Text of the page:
Minister Clarke says inadequate compensation a serious challenge for hiring and retaining talent in public sector
KINGSTON, JAMAICA — Brain drain continues to present a major challenge for the Jamaican government, said Minister of Finance and the Public Service Nigel Clarke recently, with a low level of pay being cited as a major contributing factor.
Clarke told Parliament, “I believe it is worth reminding this honorable House and the country at large that Jamaica has a serious problem of our skilled and educated graduates migrating overseas to seek better economic opportunities.
“In fact, the human flight and brain drain index, where zero is low and 10 is high, in 2021 ranked Jamaica as a nine.”
Clarke also pointed to the government’s own studies of resignation data for two public sector entities, including a ministry and a governmental department.
“In the case of the ministry, between 2017 and 2021, 44 exit interviews were conducted and 30 of the individuals who resigned did so because they were dissatisfied with their compensation,” Clarke revealed.
“In the case of the government department, between 2016 and 2020, there were 214 resignations and, of that number, 209 individuals indicated that poor compensation was the reason for their resignation.”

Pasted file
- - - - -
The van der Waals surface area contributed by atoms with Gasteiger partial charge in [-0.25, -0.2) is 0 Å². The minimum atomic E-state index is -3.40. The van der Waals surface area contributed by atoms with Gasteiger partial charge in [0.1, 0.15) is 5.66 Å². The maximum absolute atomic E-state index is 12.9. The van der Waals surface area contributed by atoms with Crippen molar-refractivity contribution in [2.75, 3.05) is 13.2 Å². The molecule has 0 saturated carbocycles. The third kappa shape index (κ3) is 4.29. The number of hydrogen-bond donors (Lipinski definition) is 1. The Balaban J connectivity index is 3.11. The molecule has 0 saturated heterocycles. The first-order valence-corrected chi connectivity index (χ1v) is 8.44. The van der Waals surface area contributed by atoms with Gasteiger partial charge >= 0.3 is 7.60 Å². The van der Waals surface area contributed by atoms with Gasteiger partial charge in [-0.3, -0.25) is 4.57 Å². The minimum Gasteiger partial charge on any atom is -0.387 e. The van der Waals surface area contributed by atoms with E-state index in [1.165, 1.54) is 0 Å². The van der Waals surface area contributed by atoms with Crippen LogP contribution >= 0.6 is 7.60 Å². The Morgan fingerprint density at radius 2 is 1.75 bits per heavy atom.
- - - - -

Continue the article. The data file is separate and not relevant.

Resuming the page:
Addressing brain drain through compensation
As such, Minister Clarke lamented that poor compensation in the public sector has negatively impacted the government’s ability to attract and retain talent, further adding to the brain drain woes of the nation.
However, he said a new compensation structure being rolled out by the government as of April 1, 2022, will hopefully change this trajectory.
“It is generally agreed that public sector compensation is not competitive,” the minister acknowledged.
“Public sector compensation, as currently constructed, hinders the government’s ability to attract and retain talent in the public sector.
“Those who serve in the public sector do so mainly out of service to country, and you will hear the comments from time to time that they are subsidizing government operations.
“In this regard, trade unions have been advocating for decades for better wages and conditions for public sector workers.”
Clarke added, “In addition, there are technical, analytical and managerial posts that cannot be filled or take months to be filled because of just how uncompetitive the compensation is.
“The picture is clear, and as a government, we cannot continue to ‘kick the can down the road’ and not address this and other challenges facing the public sector.”